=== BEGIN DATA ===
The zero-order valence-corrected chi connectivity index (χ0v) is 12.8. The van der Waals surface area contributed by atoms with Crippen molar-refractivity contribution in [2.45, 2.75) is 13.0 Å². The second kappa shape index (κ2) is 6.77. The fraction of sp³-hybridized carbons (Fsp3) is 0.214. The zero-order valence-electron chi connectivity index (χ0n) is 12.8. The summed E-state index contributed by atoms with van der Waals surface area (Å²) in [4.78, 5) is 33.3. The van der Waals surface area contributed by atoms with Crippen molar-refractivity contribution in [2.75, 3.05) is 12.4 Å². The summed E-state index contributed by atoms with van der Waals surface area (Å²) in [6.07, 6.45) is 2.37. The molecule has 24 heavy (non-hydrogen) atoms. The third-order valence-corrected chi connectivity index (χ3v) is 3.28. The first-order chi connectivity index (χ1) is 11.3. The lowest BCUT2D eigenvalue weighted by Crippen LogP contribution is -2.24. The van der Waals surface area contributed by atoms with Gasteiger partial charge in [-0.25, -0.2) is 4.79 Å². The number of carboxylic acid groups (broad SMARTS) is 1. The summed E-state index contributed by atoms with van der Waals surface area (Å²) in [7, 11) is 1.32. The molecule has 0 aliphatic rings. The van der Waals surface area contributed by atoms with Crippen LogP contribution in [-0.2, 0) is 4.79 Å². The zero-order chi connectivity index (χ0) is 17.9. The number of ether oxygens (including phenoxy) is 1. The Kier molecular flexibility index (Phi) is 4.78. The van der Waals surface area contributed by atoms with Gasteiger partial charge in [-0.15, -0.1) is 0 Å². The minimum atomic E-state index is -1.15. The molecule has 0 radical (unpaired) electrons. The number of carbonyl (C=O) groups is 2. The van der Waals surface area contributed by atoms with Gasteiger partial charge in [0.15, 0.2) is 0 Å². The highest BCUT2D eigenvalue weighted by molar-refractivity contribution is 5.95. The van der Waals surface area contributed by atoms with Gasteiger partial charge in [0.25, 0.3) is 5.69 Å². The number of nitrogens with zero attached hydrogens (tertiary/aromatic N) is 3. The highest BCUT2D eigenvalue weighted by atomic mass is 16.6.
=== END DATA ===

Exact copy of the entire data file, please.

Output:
The zero-order valence-corrected chi connectivity index (χ0v) is 12.8. The van der Waals surface area contributed by atoms with Crippen molar-refractivity contribution in [2.45, 2.75) is 13.0 Å². The second kappa shape index (κ2) is 6.77. The fraction of sp³-hybridized carbons (Fsp3) is 0.214. The zero-order valence-electron chi connectivity index (χ0n) is 12.8. The summed E-state index contributed by atoms with van der Waals surface area (Å²) in [4.78, 5) is 33.3. The van der Waals surface area contributed by atoms with Crippen molar-refractivity contribution in [2.75, 3.05) is 12.4 Å². The summed E-state index contributed by atoms with van der Waals surface area (Å²) in [6.07, 6.45) is 2.37. The molecule has 24 heavy (non-hydrogen) atoms. The third-order valence-corrected chi connectivity index (χ3v) is 3.28. The first-order chi connectivity index (χ1) is 11.3. The lowest BCUT2D eigenvalue weighted by Crippen LogP contribution is -2.24. The van der Waals surface area contributed by atoms with Gasteiger partial charge in [-0.25, -0.2) is 4.79 Å². The number of carboxylic acid groups (broad SMARTS) is 1. The summed E-state index contributed by atoms with van der Waals surface area (Å²) in [7, 11) is 1.32. The molecule has 0 aliphatic rings. The van der Waals surface area contributed by atoms with Crippen LogP contribution in [-0.2, 0) is 4.79 Å². The zero-order chi connectivity index (χ0) is 17.9. The number of ether oxygens (including phenoxy) is 1. The Kier molecular flexibility index (Phi) is 4.78. The van der Waals surface area contributed by atoms with Gasteiger partial charge in [-0.15, -0.1) is 0 Å². The minimum atomic E-state index is -1.15. The molecule has 0 radical (unpaired) electrons. The number of carbonyl (C=O) groups is 2. The van der Waals surface area contributed by atoms with Gasteiger partial charge in [0.15, 0.2) is 0 Å². The highest BCUT2D eigenvalue weighted by molar-refractivity contribution is 5.95. The van der Waals surface area contributed by atoms with Gasteiger partial charge in [0.25, 0.3) is 5.69 Å². The number of nitrogens with zero attached hydrogens (tertiary/aromatic N) is 3. The highest BCUT2D eigenvalue weighted by atomic mass is 16.6.